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Treat Niger coup as collective ECOWAS issue-Stakeholders urge Nigeria

Aminu Kano Centre for Democratic Studies, Bayero University Kano has urged the Nigerian government to think critically before engaging in war with its next-door, Niger Republic, because of the negative multi-sectoral implications it may have on both countries.

SOLACEBASE reports that the Centre said the government of Nigeria should rather than venturing into war with its meagre resources, channel the same to other critical areas of national development such as power, agriculture, education, security and so on.

This was part of the resolution in a communique issued at the end of a one-day roundtable discussion organized by the Centre, on Thursday with the theme, ‘’The Niger Coup and ECOWAS intervention: perspectives on multi-sectoral implications on Nigeria.’’

The communique signed by Prof. Habu Mohammed, Director, Mambayya House, advised ECOWAS in the interest of the African continent withdraw the threat of military intervention and engage with the military regime in a constructive dialogue on how best to resolve the contending issues.

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‘’Accepting the ECOWAS decision for military intervention in Niger Republic by President Tinubu is not strategic as Nigeria has benefitted immensely from Niger Republic in many folds including security and the same gesture should be reciprocated. However, civil engagements should be facilitated by the Nigerian government to restore constitutional order in the country, ‘’the communique said.

‘’The roundtable raised issues that said the ECOWAS should note that the Republic of Niger has in many occasions protected Nigeria from security sabotage and terrorism – any military action against it would have corresponding implications in Nigeria

‘’It said it supports the sustainability of democracy in the Niger Republic and the West African sub-region at large but NOT on the altar of unconstitutional means or military intervention of the regional Community.


‘’Any military intervention or war with the Republic of Niger is unthinkable, considering the historical, cultural, religious, political, economic and kinship ties between the Niger Republic and the Federal Republic of Nigeria; in addition, both countries have mutually supported each other on critical issues of national security, including the vital role played by Niger during the Nigerian civil war (1967-1970) and its current gesture of accommodating Nigerian refugees from the North-East and North-West geopolitical zones.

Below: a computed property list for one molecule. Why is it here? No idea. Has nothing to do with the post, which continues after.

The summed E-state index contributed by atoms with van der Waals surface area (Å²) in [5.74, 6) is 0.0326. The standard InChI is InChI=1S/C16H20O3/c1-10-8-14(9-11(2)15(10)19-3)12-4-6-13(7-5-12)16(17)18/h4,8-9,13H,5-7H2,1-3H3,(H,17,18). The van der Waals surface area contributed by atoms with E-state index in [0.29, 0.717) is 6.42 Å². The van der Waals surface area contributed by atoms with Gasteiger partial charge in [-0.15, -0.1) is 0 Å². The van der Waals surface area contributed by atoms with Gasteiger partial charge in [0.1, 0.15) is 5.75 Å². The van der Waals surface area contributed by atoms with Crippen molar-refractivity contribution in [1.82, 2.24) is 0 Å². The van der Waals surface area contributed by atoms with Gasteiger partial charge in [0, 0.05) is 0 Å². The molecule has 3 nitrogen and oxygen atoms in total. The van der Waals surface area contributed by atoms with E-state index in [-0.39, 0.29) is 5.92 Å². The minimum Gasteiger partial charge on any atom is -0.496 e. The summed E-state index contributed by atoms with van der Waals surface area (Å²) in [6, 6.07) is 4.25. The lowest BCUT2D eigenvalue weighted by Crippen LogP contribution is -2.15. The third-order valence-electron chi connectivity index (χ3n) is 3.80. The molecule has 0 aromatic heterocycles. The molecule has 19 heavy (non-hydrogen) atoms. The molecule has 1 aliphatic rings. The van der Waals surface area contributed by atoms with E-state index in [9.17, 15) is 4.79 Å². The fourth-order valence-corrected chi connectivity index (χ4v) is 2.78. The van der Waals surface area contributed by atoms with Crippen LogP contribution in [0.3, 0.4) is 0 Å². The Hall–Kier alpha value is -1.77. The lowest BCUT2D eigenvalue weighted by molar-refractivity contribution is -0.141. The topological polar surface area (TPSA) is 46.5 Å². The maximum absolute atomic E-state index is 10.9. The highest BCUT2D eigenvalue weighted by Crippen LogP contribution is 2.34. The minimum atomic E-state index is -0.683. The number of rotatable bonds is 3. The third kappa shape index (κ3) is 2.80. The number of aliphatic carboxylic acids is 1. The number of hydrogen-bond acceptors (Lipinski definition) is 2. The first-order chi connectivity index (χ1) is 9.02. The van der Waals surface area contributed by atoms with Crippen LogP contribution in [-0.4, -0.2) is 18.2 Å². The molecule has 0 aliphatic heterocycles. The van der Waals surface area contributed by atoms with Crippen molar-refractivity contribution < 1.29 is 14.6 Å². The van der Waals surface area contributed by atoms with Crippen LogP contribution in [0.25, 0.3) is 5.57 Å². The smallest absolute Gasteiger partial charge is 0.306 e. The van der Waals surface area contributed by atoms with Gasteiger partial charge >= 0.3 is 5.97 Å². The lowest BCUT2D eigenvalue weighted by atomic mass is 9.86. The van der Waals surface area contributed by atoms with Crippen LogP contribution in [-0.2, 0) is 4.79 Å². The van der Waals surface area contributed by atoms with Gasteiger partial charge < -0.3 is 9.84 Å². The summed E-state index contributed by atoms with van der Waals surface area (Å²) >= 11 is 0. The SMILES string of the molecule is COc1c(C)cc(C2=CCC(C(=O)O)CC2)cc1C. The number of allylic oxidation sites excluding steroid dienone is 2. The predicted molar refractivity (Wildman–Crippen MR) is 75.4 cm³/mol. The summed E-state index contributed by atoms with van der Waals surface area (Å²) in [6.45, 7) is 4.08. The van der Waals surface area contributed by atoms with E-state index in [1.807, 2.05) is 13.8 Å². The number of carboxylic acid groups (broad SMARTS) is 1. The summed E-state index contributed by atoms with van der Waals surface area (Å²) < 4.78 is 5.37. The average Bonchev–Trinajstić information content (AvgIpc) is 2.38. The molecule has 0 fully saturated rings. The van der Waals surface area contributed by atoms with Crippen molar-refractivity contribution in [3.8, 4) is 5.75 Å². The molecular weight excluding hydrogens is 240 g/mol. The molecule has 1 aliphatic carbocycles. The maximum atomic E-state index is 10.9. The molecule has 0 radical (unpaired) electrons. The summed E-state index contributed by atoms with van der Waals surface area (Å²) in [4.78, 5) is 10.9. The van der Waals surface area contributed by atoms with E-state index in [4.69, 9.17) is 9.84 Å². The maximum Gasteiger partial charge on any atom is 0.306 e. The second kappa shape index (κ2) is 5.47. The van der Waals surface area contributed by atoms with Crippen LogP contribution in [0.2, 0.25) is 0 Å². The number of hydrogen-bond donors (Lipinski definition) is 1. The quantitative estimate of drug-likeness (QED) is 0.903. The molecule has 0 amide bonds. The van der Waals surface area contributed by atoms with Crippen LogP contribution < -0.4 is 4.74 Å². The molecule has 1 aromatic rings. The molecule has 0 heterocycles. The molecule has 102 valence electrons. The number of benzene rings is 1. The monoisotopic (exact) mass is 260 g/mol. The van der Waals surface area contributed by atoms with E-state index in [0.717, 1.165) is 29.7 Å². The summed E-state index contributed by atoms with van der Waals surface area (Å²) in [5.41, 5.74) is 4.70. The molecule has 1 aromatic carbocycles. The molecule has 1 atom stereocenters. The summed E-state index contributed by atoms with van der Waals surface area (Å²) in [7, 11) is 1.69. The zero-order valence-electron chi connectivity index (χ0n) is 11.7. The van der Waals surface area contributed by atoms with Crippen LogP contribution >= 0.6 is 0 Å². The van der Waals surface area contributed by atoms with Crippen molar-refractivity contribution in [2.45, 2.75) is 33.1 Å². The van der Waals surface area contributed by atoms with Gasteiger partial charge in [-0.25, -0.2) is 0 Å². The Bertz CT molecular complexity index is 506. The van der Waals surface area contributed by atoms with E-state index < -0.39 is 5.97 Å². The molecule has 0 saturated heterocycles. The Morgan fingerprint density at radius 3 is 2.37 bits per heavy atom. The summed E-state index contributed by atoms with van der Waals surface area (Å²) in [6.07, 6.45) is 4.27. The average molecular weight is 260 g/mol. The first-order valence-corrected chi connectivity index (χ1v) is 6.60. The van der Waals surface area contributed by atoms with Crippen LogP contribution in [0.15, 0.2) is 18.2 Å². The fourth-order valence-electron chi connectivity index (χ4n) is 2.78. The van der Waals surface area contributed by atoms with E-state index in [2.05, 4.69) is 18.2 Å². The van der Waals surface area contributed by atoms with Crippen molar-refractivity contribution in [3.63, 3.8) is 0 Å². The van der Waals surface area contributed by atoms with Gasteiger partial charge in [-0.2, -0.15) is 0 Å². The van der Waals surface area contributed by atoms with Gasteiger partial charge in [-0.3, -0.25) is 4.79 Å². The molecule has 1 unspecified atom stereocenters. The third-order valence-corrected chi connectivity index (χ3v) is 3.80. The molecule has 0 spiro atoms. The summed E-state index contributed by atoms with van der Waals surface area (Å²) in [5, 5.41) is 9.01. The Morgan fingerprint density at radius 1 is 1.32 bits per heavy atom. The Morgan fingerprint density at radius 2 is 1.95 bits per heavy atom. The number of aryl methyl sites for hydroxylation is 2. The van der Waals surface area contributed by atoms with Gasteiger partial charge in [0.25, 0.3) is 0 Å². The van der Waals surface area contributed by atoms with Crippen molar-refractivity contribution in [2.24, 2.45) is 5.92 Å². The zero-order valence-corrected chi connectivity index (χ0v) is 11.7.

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‘’By all enlightened estimates, Nigeria does not have the economic resources at the moment to spearhead the funding of the ECOWAS’s proposed military intervention in order to restore President Bazoum to power.’’

According to the communique, the fundamental interests of Nigerians should be taken into account before any further action including the concern for the continued unity of Nigeria.

‘’The government of Nigeria should treat all issues regarding the coup in Niger as a collective ECOWAS issue and not a Nigeria-Niger issue which is capable of breeding suspicion and lasting sour relationship between the two countries.

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‘’CSOs in Nigeria should work alongside those in Niger Republic to dispel the simmering hatred against Nigerians by the Nigeriens arising from the current debacle between the Nigeria-led ECOWAS and Niger Republic and support a quick return to democracy in the latter.

The roundtable was attended by academia, media, CSO and religious leaders among others

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